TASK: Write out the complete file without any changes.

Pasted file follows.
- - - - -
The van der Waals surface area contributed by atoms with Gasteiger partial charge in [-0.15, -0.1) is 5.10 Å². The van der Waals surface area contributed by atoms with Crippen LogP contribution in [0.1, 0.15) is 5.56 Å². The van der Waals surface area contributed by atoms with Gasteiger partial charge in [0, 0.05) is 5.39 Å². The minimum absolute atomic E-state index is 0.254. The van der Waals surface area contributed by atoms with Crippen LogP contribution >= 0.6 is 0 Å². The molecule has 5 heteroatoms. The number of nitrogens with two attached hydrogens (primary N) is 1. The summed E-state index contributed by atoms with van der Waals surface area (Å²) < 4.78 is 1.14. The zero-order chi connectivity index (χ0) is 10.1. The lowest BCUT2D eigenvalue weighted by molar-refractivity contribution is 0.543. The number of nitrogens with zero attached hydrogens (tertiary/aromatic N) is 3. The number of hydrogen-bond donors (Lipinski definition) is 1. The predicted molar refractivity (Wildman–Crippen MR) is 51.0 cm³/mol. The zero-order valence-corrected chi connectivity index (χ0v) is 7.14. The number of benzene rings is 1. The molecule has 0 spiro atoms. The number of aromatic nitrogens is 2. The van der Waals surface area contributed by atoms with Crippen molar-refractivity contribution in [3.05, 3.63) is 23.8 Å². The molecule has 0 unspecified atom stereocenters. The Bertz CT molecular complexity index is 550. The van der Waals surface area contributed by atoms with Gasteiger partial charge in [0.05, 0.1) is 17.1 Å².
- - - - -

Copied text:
The van der Waals surface area contributed by atoms with Gasteiger partial charge in [-0.15, -0.1) is 5.10 Å². The van der Waals surface area contributed by atoms with Crippen LogP contribution in [0.1, 0.15) is 5.56 Å². The van der Waals surface area contributed by atoms with Gasteiger partial charge in [0, 0.05) is 5.39 Å². The minimum absolute atomic E-state index is 0.254. The van der Waals surface area contributed by atoms with Crippen LogP contribution >= 0.6 is 0 Å². The molecule has 5 heteroatoms. The number of nitrogens with two attached hydrogens (primary N) is 1. The summed E-state index contributed by atoms with van der Waals surface area (Å²) < 4.78 is 1.14. The zero-order chi connectivity index (χ0) is 10.1. The lowest BCUT2D eigenvalue weighted by molar-refractivity contribution is 0.543. The number of nitrogens with zero attached hydrogens (tertiary/aromatic N) is 3. The number of hydrogen-bond donors (Lipinski definition) is 1. The predicted molar refractivity (Wildman–Crippen MR) is 51.0 cm³/mol. The zero-order valence-corrected chi connectivity index (χ0v) is 7.14. The number of benzene rings is 1. The molecule has 0 spiro atoms. The number of aromatic nitrogens is 2. The van der Waals surface area contributed by atoms with Crippen molar-refractivity contribution in [3.05, 3.63) is 23.8 Å². The molecule has 0 unspecified atom stereocenters. The Bertz CT molecular complexity index is 550. The van der Waals surface area contributed by atoms with Gasteiger partial charge in [0.05, 0.1) is 17.1 Å².